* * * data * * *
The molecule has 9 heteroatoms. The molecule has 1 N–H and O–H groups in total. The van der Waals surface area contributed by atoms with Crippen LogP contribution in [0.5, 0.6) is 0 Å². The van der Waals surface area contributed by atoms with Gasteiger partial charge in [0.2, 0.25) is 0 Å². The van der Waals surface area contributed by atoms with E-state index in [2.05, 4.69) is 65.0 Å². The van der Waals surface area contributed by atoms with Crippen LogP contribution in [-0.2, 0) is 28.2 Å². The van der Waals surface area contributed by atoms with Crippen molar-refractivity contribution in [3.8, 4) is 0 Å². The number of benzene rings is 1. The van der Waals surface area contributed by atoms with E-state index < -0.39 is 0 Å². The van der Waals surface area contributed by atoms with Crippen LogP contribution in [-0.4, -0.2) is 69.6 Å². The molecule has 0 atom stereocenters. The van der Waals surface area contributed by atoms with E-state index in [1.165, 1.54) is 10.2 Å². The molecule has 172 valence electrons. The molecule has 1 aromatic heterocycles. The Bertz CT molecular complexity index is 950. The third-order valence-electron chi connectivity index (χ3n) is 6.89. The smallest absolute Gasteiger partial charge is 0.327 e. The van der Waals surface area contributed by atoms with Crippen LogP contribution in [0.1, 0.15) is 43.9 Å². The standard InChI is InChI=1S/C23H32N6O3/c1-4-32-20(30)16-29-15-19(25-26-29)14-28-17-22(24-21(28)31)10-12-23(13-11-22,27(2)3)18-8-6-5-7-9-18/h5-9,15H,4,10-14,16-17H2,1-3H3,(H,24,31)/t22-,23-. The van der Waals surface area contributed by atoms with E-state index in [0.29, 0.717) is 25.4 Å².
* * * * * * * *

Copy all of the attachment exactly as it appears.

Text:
The molecule has 9 heteroatoms. The molecule has 1 N–H and O–H groups in total. The van der Waals surface area contributed by atoms with Crippen LogP contribution in [0.5, 0.6) is 0 Å². The van der Waals surface area contributed by atoms with Gasteiger partial charge in [0.2, 0.25) is 0 Å². The van der Waals surface area contributed by atoms with E-state index in [2.05, 4.69) is 65.0 Å². The van der Waals surface area contributed by atoms with Crippen LogP contribution in [-0.2, 0) is 28.2 Å². The van der Waals surface area contributed by atoms with Crippen molar-refractivity contribution in [3.8, 4) is 0 Å². The number of benzene rings is 1. The van der Waals surface area contributed by atoms with E-state index < -0.39 is 0 Å². The van der Waals surface area contributed by atoms with Crippen LogP contribution in [-0.4, -0.2) is 69.6 Å². The molecule has 0 atom stereocenters. The van der Waals surface area contributed by atoms with E-state index in [1.165, 1.54) is 10.2 Å². The molecule has 172 valence electrons. The molecule has 1 aromatic heterocycles. The Bertz CT molecular complexity index is 950. The third-order valence-electron chi connectivity index (χ3n) is 6.89. The smallest absolute Gasteiger partial charge is 0.327 e. The van der Waals surface area contributed by atoms with Crippen LogP contribution in [0.1, 0.15) is 43.9 Å². The standard InChI is InChI=1S/C23H32N6O3/c1-4-32-20(30)16-29-15-19(25-26-29)14-28-17-22(24-21(28)31)10-12-23(13-11-22,27(2)3)18-8-6-5-7-9-18/h5-9,15H,4,10-14,16-17H2,1-3H3,(H,24,31)/t22-,23-. The van der Waals surface area contributed by atoms with E-state index in [0.29, 0.717) is 25.4 Å².